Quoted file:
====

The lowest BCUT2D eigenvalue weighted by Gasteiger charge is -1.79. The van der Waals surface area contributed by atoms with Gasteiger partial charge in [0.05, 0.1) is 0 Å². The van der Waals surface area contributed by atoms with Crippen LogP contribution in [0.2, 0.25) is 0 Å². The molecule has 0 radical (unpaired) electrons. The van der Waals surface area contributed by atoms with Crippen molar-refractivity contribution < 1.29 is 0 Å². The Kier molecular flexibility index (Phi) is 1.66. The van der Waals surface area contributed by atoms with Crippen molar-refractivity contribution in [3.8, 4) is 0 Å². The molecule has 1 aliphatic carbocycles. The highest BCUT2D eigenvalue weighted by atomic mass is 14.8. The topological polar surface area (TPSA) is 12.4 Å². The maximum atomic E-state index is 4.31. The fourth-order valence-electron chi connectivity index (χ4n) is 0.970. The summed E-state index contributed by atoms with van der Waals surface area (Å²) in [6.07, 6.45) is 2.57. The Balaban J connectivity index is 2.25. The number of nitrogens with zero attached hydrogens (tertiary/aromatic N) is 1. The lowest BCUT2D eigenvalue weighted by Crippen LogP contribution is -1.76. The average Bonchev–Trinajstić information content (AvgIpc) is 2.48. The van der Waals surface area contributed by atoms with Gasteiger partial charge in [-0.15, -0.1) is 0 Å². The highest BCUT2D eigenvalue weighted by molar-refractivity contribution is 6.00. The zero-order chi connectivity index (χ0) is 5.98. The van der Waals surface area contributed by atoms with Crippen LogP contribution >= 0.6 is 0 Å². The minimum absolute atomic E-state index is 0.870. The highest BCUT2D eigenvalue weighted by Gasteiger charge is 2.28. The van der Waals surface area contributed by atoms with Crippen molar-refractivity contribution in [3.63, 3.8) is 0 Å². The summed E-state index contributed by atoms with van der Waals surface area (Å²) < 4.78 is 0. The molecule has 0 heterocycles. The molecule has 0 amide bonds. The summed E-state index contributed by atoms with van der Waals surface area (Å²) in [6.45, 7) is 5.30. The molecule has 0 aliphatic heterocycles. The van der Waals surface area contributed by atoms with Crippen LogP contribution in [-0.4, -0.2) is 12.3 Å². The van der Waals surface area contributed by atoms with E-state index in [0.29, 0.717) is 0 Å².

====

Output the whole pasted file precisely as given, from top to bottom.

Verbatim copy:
The lowest BCUT2D eigenvalue weighted by Gasteiger charge is -1.79. The van der Waals surface area contributed by atoms with Gasteiger partial charge in [0.05, 0.1) is 0 Å². The van der Waals surface area contributed by atoms with Crippen LogP contribution in [0.2, 0.25) is 0 Å². The molecule has 0 radical (unpaired) electrons. The van der Waals surface area contributed by atoms with Crippen molar-refractivity contribution < 1.29 is 0 Å². The Kier molecular flexibility index (Phi) is 1.66. The van der Waals surface area contributed by atoms with Crippen molar-refractivity contribution in [3.8, 4) is 0 Å². The molecule has 1 aliphatic carbocycles. The highest BCUT2D eigenvalue weighted by atomic mass is 14.8. The topological polar surface area (TPSA) is 12.4 Å². The maximum atomic E-state index is 4.31. The fourth-order valence-electron chi connectivity index (χ4n) is 0.970. The summed E-state index contributed by atoms with van der Waals surface area (Å²) in [6.07, 6.45) is 2.57. The Balaban J connectivity index is 2.25. The number of nitrogens with zero attached hydrogens (tertiary/aromatic N) is 1. The lowest BCUT2D eigenvalue weighted by Crippen LogP contribution is -1.76. The average Bonchev–Trinajstić information content (AvgIpc) is 2.48. The van der Waals surface area contributed by atoms with Gasteiger partial charge in [-0.15, -0.1) is 0 Å². The highest BCUT2D eigenvalue weighted by molar-refractivity contribution is 6.00. The zero-order chi connectivity index (χ0) is 5.98. The van der Waals surface area contributed by atoms with Crippen LogP contribution >= 0.6 is 0 Å². The minimum absolute atomic E-state index is 0.870. The highest BCUT2D eigenvalue weighted by Gasteiger charge is 2.28. The van der Waals surface area contributed by atoms with Crippen molar-refractivity contribution in [3.63, 3.8) is 0 Å². The summed E-state index contributed by atoms with van der Waals surface area (Å²) < 4.78 is 0. The molecule has 0 heterocycles. The molecule has 0 amide bonds. The summed E-state index contributed by atoms with van der Waals surface area (Å²) in [6.45, 7) is 5.30. The molecule has 0 aliphatic heterocycles. The van der Waals surface area contributed by atoms with Crippen LogP contribution in [-0.4, -0.2) is 12.3 Å². The van der Waals surface area contributed by atoms with E-state index in [0.29, 0.717) is 0 Å².